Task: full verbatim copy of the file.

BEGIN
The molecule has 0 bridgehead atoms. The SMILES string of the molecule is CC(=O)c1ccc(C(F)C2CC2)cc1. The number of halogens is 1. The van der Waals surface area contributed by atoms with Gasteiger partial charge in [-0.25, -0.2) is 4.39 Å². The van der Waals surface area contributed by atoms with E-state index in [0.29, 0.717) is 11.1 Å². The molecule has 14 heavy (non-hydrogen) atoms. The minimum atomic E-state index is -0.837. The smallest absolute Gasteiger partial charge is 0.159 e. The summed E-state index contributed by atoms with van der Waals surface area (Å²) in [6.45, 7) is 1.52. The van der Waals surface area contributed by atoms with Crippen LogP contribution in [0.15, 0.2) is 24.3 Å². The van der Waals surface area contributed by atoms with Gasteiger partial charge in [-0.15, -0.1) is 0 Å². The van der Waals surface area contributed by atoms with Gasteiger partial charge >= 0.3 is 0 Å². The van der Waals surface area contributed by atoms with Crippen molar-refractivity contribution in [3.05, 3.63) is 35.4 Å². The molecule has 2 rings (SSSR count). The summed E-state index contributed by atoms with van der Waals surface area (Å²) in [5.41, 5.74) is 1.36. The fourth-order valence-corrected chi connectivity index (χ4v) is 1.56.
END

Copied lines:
The molecule has 0 bridgehead atoms. The SMILES string of the molecule is CC(=O)c1ccc(C(F)C2CC2)cc1. The number of halogens is 1. The van der Waals surface area contributed by atoms with Gasteiger partial charge in [-0.25, -0.2) is 4.39 Å². The van der Waals surface area contributed by atoms with E-state index in [0.29, 0.717) is 11.1 Å². The molecule has 14 heavy (non-hydrogen) atoms. The minimum atomic E-state index is -0.837. The smallest absolute Gasteiger partial charge is 0.159 e. The summed E-state index contributed by atoms with van der Waals surface area (Å²) in [6.45, 7) is 1.52. The van der Waals surface area contributed by atoms with Crippen LogP contribution in [0.15, 0.2) is 24.3 Å². The van der Waals surface area contributed by atoms with Gasteiger partial charge in [-0.15, -0.1) is 0 Å². The van der Waals surface area contributed by atoms with Gasteiger partial charge >= 0.3 is 0 Å². The van der Waals surface area contributed by atoms with Crippen molar-refractivity contribution in [3.05, 3.63) is 35.4 Å². The molecule has 2 rings (SSSR count). The summed E-state index contributed by atoms with van der Waals surface area (Å²) in [5.41, 5.74) is 1.36. The fourth-order valence-corrected chi connectivity index (χ4v) is 1.56.